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When the Treatment for Your Rare Disease Changes Your Appearance

I had just said goodbye to my son at school two weeks ago and while walking back to the car an acquaintance yelled across the parking lot, “Congratulations, when are you due?”

Stunned, I said, “I’m not,” and walked quickly in the other direction. Even writing this I cringe — it is not the first time and I suppose won’t be the last time this has happened to me, but I still haven’t figured out how not to be jarred by it.

Logically, I know that I have no control over this — I take a medication daily that allows me to eat foods without reacting. It keeps me from having anaphylaxis when I go outside my bubble and keeps me stable when I am faced with my medical hurdles — like getting a COVID vaccine, having surgery, or receiving iron infusions. But the medication also makes me swell, it makes my face rounder, it makes me gain weight and yes, it even makes me look pregnant some days. I obviously know this; I am living within my body, uncomfortable and frustrated when I see the changes in my appearance, but when someone else says it out loud, the words sting in a different way.

By the time I got to my car, I was beyond upset and embarrassed. I have hesitated even writing this post, not sure I could expose this moment to others, but I also know I am not alone in experiencing this.

A day or two later, a woman posted in my rare disease Facebook group a photo of herself looking six months pregnant and asking if this happened to others. Unsurprisingly, many responded sharing their pain and frustration with this appearance change.

There are so many of us who live in bodies altered both by our diseases and also the side effects of the treatments and medications meant to help us. Many times, this means losing our pre-diagnosis physical self. And while everyone says it should not matter how we look — it does. As I look in the mirror, I remember what I once was, longing for the days when I did not have to think about someone mistakenly asking me if I am pregnant. When getting dressed did not seem like such a challenge, never knowing exactly what will fit from my closet. Hoping I do not look too swollen in my face for an important zoom work meeting or worse yet, having to be in person at a work event. Hoping every day that my diseases will stop being visible.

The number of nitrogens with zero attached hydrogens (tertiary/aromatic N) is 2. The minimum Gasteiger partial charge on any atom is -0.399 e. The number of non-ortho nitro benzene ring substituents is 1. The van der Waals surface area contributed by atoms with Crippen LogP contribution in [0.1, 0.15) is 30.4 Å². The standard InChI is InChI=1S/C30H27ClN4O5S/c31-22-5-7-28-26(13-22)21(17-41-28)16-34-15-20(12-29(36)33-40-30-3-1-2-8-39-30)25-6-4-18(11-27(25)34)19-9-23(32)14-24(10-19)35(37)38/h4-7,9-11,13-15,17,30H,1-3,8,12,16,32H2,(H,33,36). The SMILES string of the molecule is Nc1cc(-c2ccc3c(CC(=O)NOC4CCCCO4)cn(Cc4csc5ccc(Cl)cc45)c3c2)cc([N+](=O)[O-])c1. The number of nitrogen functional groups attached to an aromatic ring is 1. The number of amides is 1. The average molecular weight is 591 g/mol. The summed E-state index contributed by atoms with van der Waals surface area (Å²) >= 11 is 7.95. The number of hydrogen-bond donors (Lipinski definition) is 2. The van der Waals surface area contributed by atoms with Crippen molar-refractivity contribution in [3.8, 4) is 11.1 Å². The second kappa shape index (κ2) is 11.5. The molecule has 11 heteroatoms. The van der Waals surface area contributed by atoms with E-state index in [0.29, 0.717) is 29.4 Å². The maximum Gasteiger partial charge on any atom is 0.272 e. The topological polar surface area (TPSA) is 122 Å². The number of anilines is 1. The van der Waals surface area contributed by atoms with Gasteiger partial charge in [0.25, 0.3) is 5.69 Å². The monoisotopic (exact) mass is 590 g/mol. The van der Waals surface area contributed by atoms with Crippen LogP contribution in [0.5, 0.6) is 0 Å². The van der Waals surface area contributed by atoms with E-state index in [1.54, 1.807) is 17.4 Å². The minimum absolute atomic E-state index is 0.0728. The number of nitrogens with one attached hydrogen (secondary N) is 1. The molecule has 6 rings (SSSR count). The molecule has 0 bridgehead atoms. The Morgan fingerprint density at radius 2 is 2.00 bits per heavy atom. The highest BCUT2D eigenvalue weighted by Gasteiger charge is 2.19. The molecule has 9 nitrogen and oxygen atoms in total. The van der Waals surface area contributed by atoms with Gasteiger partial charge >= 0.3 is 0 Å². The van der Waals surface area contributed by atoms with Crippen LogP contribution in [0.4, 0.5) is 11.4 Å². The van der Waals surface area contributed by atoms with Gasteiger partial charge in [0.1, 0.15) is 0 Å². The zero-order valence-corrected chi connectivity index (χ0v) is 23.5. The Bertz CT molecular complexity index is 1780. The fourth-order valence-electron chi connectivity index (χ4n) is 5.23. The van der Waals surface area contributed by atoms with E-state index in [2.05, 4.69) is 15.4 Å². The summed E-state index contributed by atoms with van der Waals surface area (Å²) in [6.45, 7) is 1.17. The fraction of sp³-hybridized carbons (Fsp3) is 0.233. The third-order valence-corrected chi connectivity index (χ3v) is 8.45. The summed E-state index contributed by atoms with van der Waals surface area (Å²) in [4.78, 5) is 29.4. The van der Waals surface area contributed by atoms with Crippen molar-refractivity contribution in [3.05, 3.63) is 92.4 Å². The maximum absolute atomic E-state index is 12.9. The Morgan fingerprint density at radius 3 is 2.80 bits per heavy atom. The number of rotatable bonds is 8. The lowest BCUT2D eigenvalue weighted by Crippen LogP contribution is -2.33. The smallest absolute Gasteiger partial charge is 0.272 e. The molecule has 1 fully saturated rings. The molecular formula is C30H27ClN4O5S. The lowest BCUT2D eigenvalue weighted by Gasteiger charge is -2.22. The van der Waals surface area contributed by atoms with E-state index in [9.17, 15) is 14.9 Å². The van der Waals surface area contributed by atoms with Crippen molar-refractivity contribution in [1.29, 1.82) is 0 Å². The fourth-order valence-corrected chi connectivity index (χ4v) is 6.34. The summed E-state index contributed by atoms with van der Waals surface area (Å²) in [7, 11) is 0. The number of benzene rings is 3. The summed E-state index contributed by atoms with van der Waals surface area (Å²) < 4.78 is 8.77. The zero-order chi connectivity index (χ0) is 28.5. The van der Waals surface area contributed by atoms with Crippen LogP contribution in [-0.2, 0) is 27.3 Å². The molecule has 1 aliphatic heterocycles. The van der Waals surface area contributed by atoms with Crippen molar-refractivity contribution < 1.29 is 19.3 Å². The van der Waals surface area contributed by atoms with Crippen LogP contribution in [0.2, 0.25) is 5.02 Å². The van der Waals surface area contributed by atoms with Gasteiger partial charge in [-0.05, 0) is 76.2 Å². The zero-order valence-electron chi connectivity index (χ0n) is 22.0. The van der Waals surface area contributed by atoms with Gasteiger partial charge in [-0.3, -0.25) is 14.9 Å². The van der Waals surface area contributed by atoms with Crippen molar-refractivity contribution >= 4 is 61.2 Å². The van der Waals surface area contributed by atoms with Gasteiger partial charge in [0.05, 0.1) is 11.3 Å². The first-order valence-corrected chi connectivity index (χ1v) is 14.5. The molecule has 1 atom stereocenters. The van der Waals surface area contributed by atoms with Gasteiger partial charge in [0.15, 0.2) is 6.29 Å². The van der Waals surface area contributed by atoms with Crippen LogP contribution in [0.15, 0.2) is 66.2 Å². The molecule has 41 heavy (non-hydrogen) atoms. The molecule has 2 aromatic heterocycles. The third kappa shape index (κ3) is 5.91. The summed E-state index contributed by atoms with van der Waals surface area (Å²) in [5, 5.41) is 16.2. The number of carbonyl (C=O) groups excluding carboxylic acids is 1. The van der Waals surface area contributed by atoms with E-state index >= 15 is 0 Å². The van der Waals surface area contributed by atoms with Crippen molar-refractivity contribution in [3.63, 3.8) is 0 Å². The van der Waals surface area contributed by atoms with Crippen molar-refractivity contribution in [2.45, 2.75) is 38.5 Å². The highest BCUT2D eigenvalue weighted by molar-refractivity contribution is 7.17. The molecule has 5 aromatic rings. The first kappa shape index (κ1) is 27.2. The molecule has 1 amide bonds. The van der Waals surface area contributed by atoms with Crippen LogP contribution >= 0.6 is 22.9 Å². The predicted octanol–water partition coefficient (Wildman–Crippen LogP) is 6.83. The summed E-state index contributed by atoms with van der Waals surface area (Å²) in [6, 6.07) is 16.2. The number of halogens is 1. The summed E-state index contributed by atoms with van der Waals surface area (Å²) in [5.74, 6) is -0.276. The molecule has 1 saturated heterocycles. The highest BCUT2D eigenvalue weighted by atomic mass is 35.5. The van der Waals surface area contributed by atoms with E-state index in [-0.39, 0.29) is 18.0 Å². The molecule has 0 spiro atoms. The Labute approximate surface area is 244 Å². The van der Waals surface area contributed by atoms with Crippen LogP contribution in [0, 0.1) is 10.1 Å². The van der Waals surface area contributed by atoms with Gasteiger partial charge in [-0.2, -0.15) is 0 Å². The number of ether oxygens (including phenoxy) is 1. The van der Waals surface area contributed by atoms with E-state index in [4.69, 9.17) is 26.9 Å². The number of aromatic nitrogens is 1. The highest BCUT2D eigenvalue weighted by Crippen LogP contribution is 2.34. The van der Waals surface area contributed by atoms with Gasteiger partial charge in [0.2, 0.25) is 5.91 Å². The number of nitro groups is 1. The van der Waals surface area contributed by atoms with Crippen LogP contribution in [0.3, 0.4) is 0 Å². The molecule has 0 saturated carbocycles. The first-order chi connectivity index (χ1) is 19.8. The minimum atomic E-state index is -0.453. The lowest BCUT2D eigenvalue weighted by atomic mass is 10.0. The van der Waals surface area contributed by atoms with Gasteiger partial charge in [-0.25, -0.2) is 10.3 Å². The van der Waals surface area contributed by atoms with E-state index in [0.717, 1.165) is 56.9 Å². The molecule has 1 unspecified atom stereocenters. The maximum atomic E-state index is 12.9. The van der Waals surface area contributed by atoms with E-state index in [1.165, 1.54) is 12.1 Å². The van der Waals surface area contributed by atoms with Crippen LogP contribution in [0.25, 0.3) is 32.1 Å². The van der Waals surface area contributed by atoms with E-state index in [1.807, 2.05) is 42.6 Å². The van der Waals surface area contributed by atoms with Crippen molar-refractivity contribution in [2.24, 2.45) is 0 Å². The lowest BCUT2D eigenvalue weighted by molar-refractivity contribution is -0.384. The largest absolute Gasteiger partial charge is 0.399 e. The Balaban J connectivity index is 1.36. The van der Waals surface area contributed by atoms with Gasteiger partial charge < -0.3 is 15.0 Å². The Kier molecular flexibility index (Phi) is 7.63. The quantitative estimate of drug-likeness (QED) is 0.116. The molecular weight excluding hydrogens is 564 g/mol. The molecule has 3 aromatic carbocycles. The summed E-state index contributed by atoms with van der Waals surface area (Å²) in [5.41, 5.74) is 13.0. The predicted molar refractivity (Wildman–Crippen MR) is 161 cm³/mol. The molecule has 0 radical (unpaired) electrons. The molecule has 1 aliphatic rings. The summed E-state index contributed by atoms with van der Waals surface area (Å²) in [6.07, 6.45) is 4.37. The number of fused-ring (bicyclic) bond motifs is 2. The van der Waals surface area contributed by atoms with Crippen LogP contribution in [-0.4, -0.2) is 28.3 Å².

As I have reflected on this over the last two weeks, I am sad that so many in the rare disease world feel ashamed by their appearance. What does this say about our society and how ingrained we are to look for “normal” when people for so many different reasons will never fit that mold? I have realized that the problem isn’t about being asked if I am pregnant (though I would suggest not asking someone this), the problem is how disappointed I am with the reflection I see in the mirror staring back at me.

Why can’t I still feel beautiful even on the days I look swollen and red? Why can’t I still feel confident in myself when I am not my usual petite self? I know I need to try to find a way to feel good and beautiful in my body — not for others, but for myself. I know some days this will be easier than others, and this is OK too as long as I am kind to myself and remember that rare can still be beautiful. That I can still be “me” even if some days I do not see myself in the broken reflection looking back at me.

And to the many others who live this reality with me — please know I see you. I support you. I stand with you. And I remind you just as I remind myself: we are beautiful, we are strong, and while we may be rare, we are not alone.

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